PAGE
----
Welcome to Playford Hall

Nestled in the village of Playford in the beautiful Fynn Valley - you'll find Playford Hall. Playford Hall is a Grade II* moated Elizabethan mansion, the eastern half of which is considered to have been demolished in the middle of the 18th century. It is believed to date back to c. 1590 when it was built for Sir Anthony Felton, Sheriff of Suffolk. 

Playford Hall's most notable and celebrated resident was the abolitionist, Thomas Clarkson who is known  helped achieve passage of the Slave Trade Act of 1807, which ended British trade in slaves. Thomas Clarkson died at Playford Hall in 1846 and is buried at St Mary's Church, Playford.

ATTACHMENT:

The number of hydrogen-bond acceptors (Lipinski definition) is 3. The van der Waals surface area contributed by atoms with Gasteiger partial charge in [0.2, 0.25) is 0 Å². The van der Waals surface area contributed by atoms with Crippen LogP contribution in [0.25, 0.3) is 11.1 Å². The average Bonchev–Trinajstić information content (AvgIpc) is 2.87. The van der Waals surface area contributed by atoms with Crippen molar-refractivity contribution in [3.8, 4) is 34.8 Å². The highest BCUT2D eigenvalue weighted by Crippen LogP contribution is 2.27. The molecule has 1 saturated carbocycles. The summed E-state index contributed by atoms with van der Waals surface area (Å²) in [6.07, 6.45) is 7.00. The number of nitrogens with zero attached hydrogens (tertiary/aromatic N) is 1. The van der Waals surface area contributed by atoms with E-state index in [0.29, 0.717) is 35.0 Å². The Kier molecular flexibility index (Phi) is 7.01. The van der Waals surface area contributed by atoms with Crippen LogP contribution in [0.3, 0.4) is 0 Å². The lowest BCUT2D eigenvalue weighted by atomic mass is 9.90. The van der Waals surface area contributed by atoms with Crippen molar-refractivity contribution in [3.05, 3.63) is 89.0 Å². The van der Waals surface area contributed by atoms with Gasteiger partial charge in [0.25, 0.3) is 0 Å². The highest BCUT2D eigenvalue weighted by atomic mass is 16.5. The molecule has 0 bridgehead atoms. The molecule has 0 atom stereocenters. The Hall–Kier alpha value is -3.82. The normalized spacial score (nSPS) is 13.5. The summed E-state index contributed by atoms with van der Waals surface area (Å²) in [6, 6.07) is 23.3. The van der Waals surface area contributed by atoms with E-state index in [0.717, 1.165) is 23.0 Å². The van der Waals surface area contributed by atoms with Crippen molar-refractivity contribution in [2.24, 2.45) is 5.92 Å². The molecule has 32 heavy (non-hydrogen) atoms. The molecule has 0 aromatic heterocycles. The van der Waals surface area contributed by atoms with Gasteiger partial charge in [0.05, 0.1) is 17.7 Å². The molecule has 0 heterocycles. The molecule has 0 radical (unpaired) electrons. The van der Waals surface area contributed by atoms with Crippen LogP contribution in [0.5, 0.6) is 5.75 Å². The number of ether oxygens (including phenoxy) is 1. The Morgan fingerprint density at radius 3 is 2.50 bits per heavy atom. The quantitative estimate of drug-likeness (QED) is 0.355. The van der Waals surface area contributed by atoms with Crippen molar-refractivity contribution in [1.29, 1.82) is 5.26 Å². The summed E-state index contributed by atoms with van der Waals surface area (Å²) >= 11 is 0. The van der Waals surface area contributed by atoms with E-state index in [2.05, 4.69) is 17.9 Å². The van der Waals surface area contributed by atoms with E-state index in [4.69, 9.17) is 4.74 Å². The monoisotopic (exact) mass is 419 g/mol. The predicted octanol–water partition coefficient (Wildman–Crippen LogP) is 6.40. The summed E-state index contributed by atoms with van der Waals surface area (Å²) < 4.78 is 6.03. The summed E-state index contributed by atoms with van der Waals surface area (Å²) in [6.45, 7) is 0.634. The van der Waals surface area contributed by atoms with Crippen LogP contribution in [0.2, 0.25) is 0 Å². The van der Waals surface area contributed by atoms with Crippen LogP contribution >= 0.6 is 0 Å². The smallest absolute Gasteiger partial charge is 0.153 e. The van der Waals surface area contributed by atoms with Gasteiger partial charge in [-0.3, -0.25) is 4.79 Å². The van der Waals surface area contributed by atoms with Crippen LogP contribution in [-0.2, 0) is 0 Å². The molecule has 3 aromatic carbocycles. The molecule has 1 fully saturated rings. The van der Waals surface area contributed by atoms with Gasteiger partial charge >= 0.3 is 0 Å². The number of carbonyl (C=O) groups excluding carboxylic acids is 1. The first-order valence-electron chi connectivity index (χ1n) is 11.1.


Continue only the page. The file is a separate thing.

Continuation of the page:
Playford Hall is set in 30 acres on the River Fynn. Its gardens were principally designed by Lady Penelope Aitken in 1960 and whilst, the gardens are not listed themselves they are a most special feature of the property. 

Playford Hall is a private residence owned and occupied by the Melrose family who open the gardens and grounds to support the work of various charities.